Home European News EU’s €723bn Covid recovery fund saw growth, but doubts remain

EU’s €723bn Covid recovery fund saw growth, but doubts remain

EU’s €723bn Covid recovery fund saw growth, but doubts remain

The EU Commission’s €723bn pandemic economic reconstruction fund came up for its mid-term appraisal on Wednesday (21 February).

And perhaps unsurprisingly, commission officials gave the so-called Reconstruction and Resilience Facility (RRF) a favourable review.

“The RRF has succeeded in its immediate ambition: to help member states recover faster from the harsh social and economic impact of the Covid-19 pandemic,” said trade commissioner Valdis Dombrovskis.

When purely looking at growth figures, the extra spending has helped speed up growth. But it has been less effective than initially estimated.

In 2020, when the plan was launched, modellers forecasted GDP to grow by 1.9 percent two years after launch.

Independent modellers have since estimated the actual figure closer to 0.4. The commission itself applied the Quest model, which puts the overall average growth in the EU at 0.8 percent.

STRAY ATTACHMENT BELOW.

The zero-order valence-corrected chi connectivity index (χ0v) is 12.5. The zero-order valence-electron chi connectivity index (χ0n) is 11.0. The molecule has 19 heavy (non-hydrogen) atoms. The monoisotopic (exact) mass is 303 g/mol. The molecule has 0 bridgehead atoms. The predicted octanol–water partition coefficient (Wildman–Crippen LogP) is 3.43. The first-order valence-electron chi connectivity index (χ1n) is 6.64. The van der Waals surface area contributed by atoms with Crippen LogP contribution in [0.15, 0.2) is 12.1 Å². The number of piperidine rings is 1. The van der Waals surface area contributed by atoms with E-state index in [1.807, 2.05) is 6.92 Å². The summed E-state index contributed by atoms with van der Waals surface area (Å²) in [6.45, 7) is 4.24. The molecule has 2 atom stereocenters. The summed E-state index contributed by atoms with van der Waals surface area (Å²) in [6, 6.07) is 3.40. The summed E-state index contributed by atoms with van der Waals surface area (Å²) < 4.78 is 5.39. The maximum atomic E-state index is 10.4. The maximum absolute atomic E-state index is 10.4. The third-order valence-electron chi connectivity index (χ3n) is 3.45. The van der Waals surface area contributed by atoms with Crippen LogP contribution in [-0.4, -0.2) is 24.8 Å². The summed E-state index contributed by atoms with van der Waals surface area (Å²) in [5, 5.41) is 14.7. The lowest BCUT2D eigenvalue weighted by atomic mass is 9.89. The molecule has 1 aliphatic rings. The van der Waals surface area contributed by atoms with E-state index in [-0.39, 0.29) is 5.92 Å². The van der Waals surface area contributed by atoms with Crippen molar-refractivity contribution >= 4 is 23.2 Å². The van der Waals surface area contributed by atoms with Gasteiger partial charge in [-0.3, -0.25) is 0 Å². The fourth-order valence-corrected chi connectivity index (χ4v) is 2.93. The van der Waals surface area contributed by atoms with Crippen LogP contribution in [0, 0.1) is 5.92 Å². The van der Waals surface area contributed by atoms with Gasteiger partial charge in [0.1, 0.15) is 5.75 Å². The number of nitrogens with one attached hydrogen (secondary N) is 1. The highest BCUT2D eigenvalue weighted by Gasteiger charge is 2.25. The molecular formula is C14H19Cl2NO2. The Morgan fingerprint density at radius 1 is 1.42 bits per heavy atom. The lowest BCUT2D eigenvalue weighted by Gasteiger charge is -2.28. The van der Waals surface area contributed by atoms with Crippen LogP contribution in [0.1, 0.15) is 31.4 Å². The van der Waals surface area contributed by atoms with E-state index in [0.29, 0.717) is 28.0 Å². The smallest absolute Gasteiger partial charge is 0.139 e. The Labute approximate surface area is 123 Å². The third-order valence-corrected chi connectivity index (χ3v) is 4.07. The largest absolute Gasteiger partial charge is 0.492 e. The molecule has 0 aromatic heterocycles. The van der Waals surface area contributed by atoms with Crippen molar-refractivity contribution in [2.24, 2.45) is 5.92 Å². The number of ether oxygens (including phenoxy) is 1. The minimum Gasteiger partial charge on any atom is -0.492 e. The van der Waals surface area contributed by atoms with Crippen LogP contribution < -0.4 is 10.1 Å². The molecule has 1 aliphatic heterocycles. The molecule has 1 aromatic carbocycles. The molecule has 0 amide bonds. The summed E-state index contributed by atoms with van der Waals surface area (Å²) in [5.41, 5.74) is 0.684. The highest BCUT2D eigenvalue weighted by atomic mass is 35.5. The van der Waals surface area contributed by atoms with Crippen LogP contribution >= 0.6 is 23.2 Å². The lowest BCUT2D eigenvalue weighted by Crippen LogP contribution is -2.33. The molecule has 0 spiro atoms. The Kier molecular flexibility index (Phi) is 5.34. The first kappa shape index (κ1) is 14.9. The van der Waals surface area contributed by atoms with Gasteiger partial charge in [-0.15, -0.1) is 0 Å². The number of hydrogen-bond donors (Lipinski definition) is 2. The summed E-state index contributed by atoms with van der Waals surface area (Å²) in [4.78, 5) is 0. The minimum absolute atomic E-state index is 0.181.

Why so low?

But economy commissioner Paolo Gentiloni made the case on Wednesday that solely focusing on growth figures did not represent the true impact of the plan.

“It is crucial to remember that the European recovery in 2022 was impressive,” Gentiloni said. “Growth was stronger than in the US and China.”

Gentiloni has been a staunch defender of the plan, which gave the commission significant financial firepower for the first time, and hopes it can be repeated in the future for other EU common goals, such as defence, despite resistance from some member states.

The extra investment of the commission, combined with the €1,800bn bond-buying programme of the European Central Bank, indeed have contributed to the economic stability during tough crisis years.

Therefore, commission officials have insisted that the lower-than-expected GDP effects are in large part a consequence of external economic and geopolitical shocks.

For one, inflation has cut into the actual value of the fund. Another reason is that while member states have requested all the grant money [which comes to €338bn], some €91bn of the total €385bn in loans, which makes up the rest of the package, will not be spent.

“We assumed everything would be used, but since that is not the case, the actual size of the fund is smaller,” said Gentiloni.

A final reason is a slower-than-expected implementation of the plan. This has to do with the Russian invasion of Ukraine.

The ensuing energy crisis forced countries to revise existing plans to weave in more energy investments under the EU energy security vehicle (€40bn in loans and €20bn additional grants under RepowerEU), which caused further delays.

2026 deadline

This has created another challenge, because all funds must be taken up by the 2026 deadline according to the plan’s rules.

After this, no more money can be drawn from the plan — a limitation insisted on by some member countries, including Germany, to ensure the fund is only temporary.